Harvard employs fools and bigots, too

I’ve lost a lot of respect for Harvard over the years, and for professors in general. They’re just people, and there are ignorant people in every discipline and locale, like this guy, Adrian C. Vermeule.

…when [Harvard Law professor] Vermeule took dead aim at atheists, the critics were silent. In defense of state laws that forbid atheists from holding public office or serving on juries, he tweeted that they are “sensible” because atheists “can’t be trusted to keep an oath.” This wasn’t an inadvertent insult, like his tweet about “camps” may have been; Vermeule demeaned atheists intentionally. The critics were silent because bigots enjoy far greater freedom to slander atheists than any other minority group.

I’d argue that trans and gay folk are more freely slandered than atheists, for example, but the point is that this guy Vermeule said something appallingly stupid, and apparently really believes that Christians are intrinsically more moral and trustworthy than atheists.

All I can say is that we can look at professed Christian Donald Trump and professional rat-fucker with a Nixon tattoo on his back, Roger Stone, has “found Jesus”.

“I feel pretty good because I’ve taken Jesus Christ as my personal savior,” Stone said in his first on-camera interview since his sentencing. “And it’s given me enormous strength and solace, because he knows what’s in my heart.”

Do you trust Roger Stone to keep an oath?


  1. brightmoon says

    All you have to do to see Christians behaving badly is look at the likes of Ken Ham and the rest of his lying ilk. I’m not an atheist but a lot of the public personas I respect seem to be

  2. stroppy says


    Seems about right for a Friend of Trump (FOT). The Joe McCarthy, Richard Nixon, Roy Cohn cess pit festers on.

    Thank you for that Republicans–you and your filthy, demented crime lord cult.

  3. christoph says

    Can’t remember where it’s from, but I read a quote to the effect of “Anyone who feels the need to swear an oath is sure to break it.”

  4. says

    Leviticus explicitly bans taking oaths and requires anyone who does so to sacrifice a goat. Also Matthew 5:

    33 “Again, you have heard that it was said to the people long ago, ‘Do not break your oath, but fulfill to the Lord the vows you have made.’ 34 But I tell you, do not swear an oath at all: either by heaven, for it is God’s throne; 35 or by the earth, for it is his footstool; or by Jerusalem, for it is the city of the Great King. 36 And do not swear by your head, for you cannot make even one hair white or black. 37 All you need to say is simply ‘Yes’ or ‘No’; anything beyond this comes from the evil one.[g]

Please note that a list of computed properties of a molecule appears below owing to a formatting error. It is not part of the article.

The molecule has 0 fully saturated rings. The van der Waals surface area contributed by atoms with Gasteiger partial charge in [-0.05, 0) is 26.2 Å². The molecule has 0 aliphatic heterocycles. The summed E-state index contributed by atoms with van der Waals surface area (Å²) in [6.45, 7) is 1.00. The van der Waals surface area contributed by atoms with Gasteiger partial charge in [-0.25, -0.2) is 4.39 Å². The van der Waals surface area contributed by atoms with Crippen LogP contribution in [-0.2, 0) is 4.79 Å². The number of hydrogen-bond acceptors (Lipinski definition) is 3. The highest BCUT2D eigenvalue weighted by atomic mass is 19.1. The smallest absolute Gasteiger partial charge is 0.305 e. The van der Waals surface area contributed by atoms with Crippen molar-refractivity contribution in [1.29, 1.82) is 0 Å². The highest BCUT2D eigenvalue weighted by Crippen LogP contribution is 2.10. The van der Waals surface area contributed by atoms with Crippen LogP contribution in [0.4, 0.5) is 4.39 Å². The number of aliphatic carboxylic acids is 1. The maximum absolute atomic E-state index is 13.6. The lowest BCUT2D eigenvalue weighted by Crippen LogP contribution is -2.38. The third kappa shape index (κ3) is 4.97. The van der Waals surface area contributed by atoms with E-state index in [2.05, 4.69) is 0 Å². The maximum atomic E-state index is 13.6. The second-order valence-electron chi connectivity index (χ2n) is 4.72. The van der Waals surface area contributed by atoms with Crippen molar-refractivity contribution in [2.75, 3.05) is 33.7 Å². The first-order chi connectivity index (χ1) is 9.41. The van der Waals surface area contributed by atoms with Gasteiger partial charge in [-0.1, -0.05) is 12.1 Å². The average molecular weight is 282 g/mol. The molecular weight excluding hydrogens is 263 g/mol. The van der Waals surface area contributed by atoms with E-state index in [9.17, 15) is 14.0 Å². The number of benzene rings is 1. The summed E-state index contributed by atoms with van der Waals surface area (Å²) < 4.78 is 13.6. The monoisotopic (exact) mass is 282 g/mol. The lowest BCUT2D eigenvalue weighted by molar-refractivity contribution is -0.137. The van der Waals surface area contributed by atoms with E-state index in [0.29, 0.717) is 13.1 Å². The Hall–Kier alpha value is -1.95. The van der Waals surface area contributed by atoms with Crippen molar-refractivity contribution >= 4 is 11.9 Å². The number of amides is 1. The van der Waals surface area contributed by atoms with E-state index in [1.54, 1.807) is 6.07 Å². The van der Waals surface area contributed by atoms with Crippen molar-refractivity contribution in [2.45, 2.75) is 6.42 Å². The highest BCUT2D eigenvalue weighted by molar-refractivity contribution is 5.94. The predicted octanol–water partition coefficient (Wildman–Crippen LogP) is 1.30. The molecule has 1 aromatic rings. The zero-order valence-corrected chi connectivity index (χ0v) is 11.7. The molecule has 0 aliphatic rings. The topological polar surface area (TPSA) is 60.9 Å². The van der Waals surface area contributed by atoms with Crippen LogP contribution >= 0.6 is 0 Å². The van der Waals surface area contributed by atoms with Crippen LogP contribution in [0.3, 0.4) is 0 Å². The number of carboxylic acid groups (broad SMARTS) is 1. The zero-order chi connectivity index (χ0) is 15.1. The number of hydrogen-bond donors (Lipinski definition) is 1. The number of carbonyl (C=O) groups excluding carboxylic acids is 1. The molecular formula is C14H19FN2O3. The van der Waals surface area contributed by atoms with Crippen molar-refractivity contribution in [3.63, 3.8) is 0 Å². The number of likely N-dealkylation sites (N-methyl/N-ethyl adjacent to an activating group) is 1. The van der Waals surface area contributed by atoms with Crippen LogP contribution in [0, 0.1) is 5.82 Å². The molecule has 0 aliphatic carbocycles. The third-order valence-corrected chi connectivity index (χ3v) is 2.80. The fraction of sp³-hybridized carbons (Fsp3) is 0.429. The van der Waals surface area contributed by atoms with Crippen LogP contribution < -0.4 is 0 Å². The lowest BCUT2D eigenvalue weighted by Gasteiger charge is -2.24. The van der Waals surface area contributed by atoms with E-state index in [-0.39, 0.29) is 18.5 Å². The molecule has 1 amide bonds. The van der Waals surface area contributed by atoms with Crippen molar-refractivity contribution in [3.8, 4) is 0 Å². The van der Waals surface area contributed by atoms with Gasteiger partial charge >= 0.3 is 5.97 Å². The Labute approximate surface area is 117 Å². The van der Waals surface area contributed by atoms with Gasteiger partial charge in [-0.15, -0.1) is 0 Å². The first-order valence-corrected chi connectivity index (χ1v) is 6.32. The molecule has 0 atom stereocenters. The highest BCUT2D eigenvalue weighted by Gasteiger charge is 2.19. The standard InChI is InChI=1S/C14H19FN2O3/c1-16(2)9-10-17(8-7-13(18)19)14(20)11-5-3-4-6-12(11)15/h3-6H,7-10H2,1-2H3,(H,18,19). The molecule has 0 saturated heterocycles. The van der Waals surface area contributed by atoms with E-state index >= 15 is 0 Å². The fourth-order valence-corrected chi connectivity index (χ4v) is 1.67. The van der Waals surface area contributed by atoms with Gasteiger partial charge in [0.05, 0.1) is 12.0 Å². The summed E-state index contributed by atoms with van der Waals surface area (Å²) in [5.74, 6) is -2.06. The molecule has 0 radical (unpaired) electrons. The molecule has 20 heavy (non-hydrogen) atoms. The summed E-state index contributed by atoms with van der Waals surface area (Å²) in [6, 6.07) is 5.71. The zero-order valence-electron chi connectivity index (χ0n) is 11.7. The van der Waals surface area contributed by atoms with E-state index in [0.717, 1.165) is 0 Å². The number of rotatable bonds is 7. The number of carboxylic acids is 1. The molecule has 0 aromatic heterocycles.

5. Kevin Dugan says

    The point of a public oath of office is not moral, it’s legal. As in, if they break it, you have the recourse according to 5 U.S.C. 7311 which include: (1) removal from office and; (2) confinement or a fine.

  6. Akira MacKenzie says


    blockquote>In defense of state laws that forbid atheists from holding public office or serving on juries…

    So atheists shouldn’t hold office or serve on juries (Can we become cops or enlist in the military Adrian? Those require people recite a magical spell?) because public trust and accountability can’t be secured any other way (i.e. signed contract) other than raising your hand and promising an invisible cosmic tyrant that you’ll behave? How far a figurative leap is it from that to “atheists shouldn’t be allowed to vote?” I’d venture to guess that it’s one that even my fat ass can figuratively make.

  7. Akira MacKenzie says

    @ 7

    Can’t any of that be accomplished with… I don’t know, a signed legal document affirming that you’ll lawfully execute your duties and submit to any consequences for any wrong doing. Does it REALLY require some silly ritual?

  8. sparks says

    “I feel pretty good because I’ve taken Jesus Christ as my personal savior,” Stone said in his first on-camera interview since his sentencing. “And it’s given me enormous strength and solace, because he knows what’s in my heart.”

    I’m so glad this fucker feels soooooo good because he has “taken”, interesting choice of words, the Baby Jeebus as his personal Council For The Defense.

    How many times have we heard this worn out piece of shit rhetoric?

    If a dog bites me, I have to assume I made a mistake. If my cat scratches me, I know it’s my fault. And there is only one thing to do with the cancerous blight on humanity like this POS.

    He’s he’s had his trial, been found guilty, and is incarcerated. Now, just shut the fucker up.

    Interesting that good xtains are constantly ping-ponging between ‘holier than thou’ and ‘please forgive me (again)’. Of course, the people we’re talking about here aren’t True Good Xtians(tm) now, are they?

    No. They’re sociopaths and psychopaths who are afflicted with a disease much like our dear POTUS. Most powerful nation on Earth ought to be able to figure out a reasonable, science-based way to fix that, eh?

    And @5 christoph: Taking an oath or being ‘required’ to take an oath is not only an affront to atheist sensibilities, it’s an immediate condemnation of anyone administering/taking same. An immediate indictment of the witness: “I promise to tell the truth (as I see it) in spite of the fact that I’ve spent most of my life lying simply because I’m a Primate and I want to live. (Oh yea, and the toys are nice too. Where did I leave my DumbthPhone?”

  9. chrislawson says


    Thanks for those quotes. Unfortunately the Leviticus verse is not quite on point. “…if anyone thoughtlessly takes an oath to do anything…” The key word there is thoughtlessly. Leviticus isn’t condemning oaths themselves.

    On the other hand, that Matthew 5 verse is pretty darn clear.

  10. chrislawson says

    Also, have you read the rest of that Leviticus chapter?

    “In this way the priest will make atonement for them for any of these sins they have committed, and they will be forgiven. The rest of the offering will belong to the priest, as in the case of the grain offering.”